Album review by Michael Berman
I call this Disc 2 - but of course in the US release I had, Sides 1 and 4 were on one disc, and Sides 2 and 3 were on the other so you could play it on your automatic turntable and only have the flip the discs once. 45+ minutes of continuous music - what a deal! Anyway, let's call it the second disc - it's also the 2nd CD if you buy the box set.
Birthday - A Beatles rock classic that holds up pretty well - and one of the most Beatley songs on the "The Beatles" since it was apparently a collaboration between John and Paul, and recorded by all four of them together. Remix highlights the very cool bass line played by George - Paul plays the lead riff. Yoko and Patty Harrison join in on the high response. The other Beatles may have been angry at John for bringing Yoko into the studio, but it didn't stop George and Ringo from getting vocal cameos for their wives.
Yer Blues - This one has really grown on me over the years. It's almost like the John didn't get Help when he asked and now he's gone to another more desperate place. It's kind of amazing the Beatles went from "I'm Happy Just to Dance With You" to "Feel so suicidal, even hate my rock and roll," in just 4 years. Nice name check of Dylan. Recorded live in a closet off the side of the EMI studio. The bleed-through vocals in the last verse add a very cool feel. I mean, there's not that much too it but it's a real high point for me.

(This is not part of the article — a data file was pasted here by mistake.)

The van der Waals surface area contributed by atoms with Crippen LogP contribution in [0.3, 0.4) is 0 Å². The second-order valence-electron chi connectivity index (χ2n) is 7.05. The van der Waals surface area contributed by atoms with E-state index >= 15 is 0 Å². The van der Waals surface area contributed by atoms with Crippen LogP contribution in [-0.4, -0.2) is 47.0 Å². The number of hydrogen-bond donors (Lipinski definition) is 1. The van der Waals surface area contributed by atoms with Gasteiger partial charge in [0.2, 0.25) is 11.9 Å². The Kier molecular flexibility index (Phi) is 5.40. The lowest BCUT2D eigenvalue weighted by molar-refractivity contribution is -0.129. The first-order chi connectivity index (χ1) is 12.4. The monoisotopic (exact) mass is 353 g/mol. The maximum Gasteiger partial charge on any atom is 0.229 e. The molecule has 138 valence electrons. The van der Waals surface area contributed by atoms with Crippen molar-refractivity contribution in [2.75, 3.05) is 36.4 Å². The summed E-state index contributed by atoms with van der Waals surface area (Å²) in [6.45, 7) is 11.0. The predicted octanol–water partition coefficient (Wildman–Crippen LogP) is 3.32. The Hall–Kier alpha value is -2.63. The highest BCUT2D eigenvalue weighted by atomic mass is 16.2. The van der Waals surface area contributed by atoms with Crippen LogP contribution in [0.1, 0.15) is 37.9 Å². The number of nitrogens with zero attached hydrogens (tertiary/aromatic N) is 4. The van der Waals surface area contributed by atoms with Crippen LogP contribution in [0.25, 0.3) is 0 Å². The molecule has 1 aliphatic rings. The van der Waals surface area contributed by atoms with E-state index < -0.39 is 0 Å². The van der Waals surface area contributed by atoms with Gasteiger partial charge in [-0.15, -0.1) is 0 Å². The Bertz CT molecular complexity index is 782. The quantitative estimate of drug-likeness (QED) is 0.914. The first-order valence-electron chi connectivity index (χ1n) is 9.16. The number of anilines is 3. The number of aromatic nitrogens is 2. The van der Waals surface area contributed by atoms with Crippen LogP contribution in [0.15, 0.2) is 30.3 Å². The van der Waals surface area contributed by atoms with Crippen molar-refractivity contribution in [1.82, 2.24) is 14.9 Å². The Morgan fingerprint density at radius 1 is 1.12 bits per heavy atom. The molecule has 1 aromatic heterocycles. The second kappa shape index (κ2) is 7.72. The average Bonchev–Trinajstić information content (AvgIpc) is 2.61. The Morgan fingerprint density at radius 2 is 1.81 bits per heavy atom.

Mother Nature's Son - A nice Paul song with what's definitely not his best vocal. Not sure the horn arrangement adds a lot - I kind of like the rehearsal version without them. Slight but pleasant, a marker for a lot of what Paul would produce over the next ten years and beyond. Remix cleans up the horns, which I'm not sure helps much.
Everybody's Got Something to Hide Except Me and My Monkey - Another strong John rocker, and another one that I didn't appreciate as much back in the day. Not a lot to it, but it kicks along nicely with some of George's better lead licks. Percussion sounds great. John was a kick-ass rhythm guitar player.
Sexy Sadie - Always liked this one even before I knew it was a takedown of the Maharishi. (It even scans "Maharishi, what have you done" - but "Sexy Sadie" does sound better. Not sure I ever heard the Hammond Organ before. Nice piano work by Paul. George & Paul harmonies also come through. I know some people complain about the remix, but c'mon - this just sounds so much better. You can always go back and listen to the original, it's not like a film director who tries to destroy the original edit. Good song that sounds better than even.
Helter Skelter - When Paul cuts loose he can rock. This is maybe his best. The bass line keeps everything a little off-balance. Ringo shines with a perfect line just behind the beat. Cool psychedelic (double) coda. It's no wonder Charles Manson thought it was written for him. And I just realized - five in a row with all 4 Beatles. Perhaps the dramatic core of the album, complete with Ringo's wail at the end.
Long, Long, Long - Kind of a sleeper at the end of side three, but really a beautiful song from George. I would have fit right in on "All Things Must Pass". Poignant and gentle, but with another great Ringo drum part - maybe he wasn't the best drummer ever but I just can't hear a song like this without him. (And of course he played on "All Things Must Pass".) This song has really grown on me over the years and is easily in George's top five with the Beatles.